If you own an asphalt parking lot, you need to familiarize yourself with some terms used when examining asphalt damage and restoration so you are ready to preserve your parking lot. In addition, our experts on sealcoating in Sanford are confident that you can protect your investment better after studying these asphalt parking lot terms you need to know.
Sealcoating is a method of applying a new top layer of asphalt. A professional should complete this about once every two to three years, and it helps safeguard the asphalt from damage. Sealcoating also covers and fills small cracks.
If your parking lot isn't excessively damaged, but you've noticed a few slight cracks or potholes, an asphalt overlay may do a better job. During an overlay, a thin layer of asphalt covers the damages. However, the cracks will start to show again after a few years.
Oxidation is the most significant threat to your asphalt because it is a biological process that impacts every material. Oxidation transpires because of vulnerability to oxygen, which changes the material. For instance, oxidized metal gets rusty. Oxidized asphalt withers to a light gray and grows brittle as it loses flexibility. Cracks, chips, and potholes are more likely to emerge. You can't prevent oxidation, but you can restrict it with routine sealcoating.
Asphalt is asphalt cement and aggregates. The aggregates are little bits of gravel, stone, and crushed rocks, and the asphalt cement keeps them together. However, asphalt cement begins to crack when exposed to moisture or oil.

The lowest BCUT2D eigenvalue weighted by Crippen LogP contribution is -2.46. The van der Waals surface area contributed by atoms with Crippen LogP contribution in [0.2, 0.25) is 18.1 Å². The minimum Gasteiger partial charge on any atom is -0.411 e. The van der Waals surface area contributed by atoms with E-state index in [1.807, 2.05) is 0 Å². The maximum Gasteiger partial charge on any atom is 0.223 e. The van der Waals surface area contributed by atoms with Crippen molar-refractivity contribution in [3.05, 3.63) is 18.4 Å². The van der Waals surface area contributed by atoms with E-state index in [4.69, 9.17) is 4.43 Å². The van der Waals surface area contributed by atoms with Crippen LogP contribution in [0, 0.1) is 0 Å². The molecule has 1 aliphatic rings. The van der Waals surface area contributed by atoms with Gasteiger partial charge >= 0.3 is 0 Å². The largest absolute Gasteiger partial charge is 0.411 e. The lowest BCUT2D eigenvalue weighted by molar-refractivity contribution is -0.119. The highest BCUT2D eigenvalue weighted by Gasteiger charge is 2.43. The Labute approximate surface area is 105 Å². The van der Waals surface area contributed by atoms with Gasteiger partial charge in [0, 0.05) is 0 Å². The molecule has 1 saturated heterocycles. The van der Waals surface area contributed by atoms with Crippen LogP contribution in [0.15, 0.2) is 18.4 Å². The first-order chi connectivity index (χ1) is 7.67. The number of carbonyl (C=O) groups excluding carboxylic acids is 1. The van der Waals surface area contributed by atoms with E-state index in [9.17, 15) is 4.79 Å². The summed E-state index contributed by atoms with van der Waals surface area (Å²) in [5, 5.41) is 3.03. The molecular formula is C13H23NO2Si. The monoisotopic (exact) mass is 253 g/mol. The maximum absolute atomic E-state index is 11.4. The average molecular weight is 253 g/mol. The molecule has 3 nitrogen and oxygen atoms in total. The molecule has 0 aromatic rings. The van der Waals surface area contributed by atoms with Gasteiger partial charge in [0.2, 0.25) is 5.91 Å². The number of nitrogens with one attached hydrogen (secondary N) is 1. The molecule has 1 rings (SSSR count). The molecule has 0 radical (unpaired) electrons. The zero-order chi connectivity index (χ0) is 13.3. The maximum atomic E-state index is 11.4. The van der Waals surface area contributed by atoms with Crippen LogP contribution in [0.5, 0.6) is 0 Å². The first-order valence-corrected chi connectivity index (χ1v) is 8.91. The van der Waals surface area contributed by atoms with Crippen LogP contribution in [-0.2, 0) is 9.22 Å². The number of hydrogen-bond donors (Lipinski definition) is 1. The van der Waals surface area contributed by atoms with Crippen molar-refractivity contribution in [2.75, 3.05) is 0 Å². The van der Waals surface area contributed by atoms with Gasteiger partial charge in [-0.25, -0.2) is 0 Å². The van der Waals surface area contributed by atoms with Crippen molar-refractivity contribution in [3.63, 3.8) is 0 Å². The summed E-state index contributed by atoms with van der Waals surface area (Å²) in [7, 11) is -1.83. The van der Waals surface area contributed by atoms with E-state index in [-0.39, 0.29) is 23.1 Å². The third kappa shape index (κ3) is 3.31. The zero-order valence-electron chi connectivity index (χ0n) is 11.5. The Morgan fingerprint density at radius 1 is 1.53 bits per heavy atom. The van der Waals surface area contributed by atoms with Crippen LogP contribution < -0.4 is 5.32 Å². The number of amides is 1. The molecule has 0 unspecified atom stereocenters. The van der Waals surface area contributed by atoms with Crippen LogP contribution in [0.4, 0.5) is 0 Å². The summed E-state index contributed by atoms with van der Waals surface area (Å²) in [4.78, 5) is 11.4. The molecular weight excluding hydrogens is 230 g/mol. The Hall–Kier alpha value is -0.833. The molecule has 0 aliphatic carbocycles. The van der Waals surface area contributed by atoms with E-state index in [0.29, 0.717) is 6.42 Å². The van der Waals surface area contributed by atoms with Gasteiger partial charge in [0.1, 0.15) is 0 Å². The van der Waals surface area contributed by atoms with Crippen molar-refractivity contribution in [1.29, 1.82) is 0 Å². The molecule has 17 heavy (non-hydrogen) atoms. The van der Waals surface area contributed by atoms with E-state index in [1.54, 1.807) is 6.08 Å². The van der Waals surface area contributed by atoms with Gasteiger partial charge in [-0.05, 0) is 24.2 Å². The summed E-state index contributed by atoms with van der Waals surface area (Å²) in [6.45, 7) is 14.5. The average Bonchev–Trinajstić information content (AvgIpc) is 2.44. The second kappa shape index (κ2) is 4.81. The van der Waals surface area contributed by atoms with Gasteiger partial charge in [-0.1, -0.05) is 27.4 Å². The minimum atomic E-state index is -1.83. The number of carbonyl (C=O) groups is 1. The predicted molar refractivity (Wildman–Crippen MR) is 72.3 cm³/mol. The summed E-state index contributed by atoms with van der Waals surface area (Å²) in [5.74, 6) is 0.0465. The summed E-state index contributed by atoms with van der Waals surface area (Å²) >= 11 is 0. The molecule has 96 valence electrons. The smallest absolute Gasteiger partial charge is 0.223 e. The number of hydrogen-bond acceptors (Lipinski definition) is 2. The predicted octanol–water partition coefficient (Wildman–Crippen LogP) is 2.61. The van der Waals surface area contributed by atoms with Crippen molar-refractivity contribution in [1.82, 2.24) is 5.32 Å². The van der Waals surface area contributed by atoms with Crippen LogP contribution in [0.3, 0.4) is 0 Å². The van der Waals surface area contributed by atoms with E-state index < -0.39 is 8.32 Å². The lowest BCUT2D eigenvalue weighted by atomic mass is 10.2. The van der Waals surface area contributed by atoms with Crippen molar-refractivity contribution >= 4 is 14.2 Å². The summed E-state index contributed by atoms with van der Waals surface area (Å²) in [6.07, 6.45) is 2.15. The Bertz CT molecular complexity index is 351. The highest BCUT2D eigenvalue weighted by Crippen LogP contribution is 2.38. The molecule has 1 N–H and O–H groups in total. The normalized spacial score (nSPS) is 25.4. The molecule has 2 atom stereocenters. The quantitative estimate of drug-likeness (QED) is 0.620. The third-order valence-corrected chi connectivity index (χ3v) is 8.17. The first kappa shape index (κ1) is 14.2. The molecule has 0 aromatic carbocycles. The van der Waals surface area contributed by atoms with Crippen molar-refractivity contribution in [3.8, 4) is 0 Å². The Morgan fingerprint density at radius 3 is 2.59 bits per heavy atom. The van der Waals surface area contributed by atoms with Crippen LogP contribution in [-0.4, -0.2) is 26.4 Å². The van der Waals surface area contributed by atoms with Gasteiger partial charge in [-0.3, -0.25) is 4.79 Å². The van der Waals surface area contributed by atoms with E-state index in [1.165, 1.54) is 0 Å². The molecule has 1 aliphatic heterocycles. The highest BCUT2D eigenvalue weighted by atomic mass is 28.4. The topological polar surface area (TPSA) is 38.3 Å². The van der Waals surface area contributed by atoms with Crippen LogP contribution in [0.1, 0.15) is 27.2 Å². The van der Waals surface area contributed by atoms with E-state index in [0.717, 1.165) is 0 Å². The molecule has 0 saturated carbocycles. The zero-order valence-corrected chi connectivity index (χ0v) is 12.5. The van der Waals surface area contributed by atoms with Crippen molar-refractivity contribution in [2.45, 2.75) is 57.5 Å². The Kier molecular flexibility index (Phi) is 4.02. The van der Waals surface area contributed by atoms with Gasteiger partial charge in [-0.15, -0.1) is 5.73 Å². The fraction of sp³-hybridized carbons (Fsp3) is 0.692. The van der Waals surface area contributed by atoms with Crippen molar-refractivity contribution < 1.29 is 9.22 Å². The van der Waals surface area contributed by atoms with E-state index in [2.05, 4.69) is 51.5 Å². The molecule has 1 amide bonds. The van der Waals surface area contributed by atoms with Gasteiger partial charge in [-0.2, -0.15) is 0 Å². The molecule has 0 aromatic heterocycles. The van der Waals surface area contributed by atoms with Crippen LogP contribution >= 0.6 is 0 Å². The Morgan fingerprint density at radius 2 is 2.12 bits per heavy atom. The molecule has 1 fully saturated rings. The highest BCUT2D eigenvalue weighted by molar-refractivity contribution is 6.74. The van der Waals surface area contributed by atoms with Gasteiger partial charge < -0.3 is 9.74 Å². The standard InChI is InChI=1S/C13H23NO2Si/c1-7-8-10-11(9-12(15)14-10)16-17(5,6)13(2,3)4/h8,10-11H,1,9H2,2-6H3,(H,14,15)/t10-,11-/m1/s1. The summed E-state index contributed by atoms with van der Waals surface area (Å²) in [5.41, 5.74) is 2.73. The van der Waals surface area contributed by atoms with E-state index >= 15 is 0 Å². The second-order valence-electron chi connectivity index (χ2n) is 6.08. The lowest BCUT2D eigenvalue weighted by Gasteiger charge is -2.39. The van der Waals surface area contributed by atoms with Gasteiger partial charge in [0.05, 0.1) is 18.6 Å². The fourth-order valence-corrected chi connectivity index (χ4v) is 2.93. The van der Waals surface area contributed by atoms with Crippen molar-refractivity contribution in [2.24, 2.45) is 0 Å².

Oil, in particular, forces this breakdown to happen. If oil drips from cars and isn't addressed, it destroys the asphalt until the aggregates are loose and make an indent or pothole. In extreme cases, the oil can soften an entire section of asphalt.
Your parking lot is made of various layers, including the base. The base supports the parking lot and is made of thick aggregates that support the parking area. Unfortunately, too much weight from heavy traffic and deterioration from groundwater can cause the base to fail.
Base failure leads to depressions in the parking lot as the asphalt begins to sink. You can readily spot these when it rains because they pool with water.
There are numerous kinds of cracks that can occur in your parking lot. Alligator cracking makes many small cracks close together that look like alligator skin. They may happen because of base failure. Joint cracking occurs when an overlay expands to provoke cracking. Cracking along the perimeter of the parking lot is frequently caused by water damage.
Block cracking is comparable to alligator cracking, but the cracks are farther separated. This is usually generated as the asphalt expands and contracts in the heat or cold. Transverse cracking is a single elongated crack generated by a settling base. Finally, linear cracking is also a variety of single long crack, but it is usually driven by pavement fatigue. Call a professional if you're unsure why your asphalt has cracks.
Learn these five parking lot terms for easier future maintenance. Then contact us today for sealcoating in Sanford.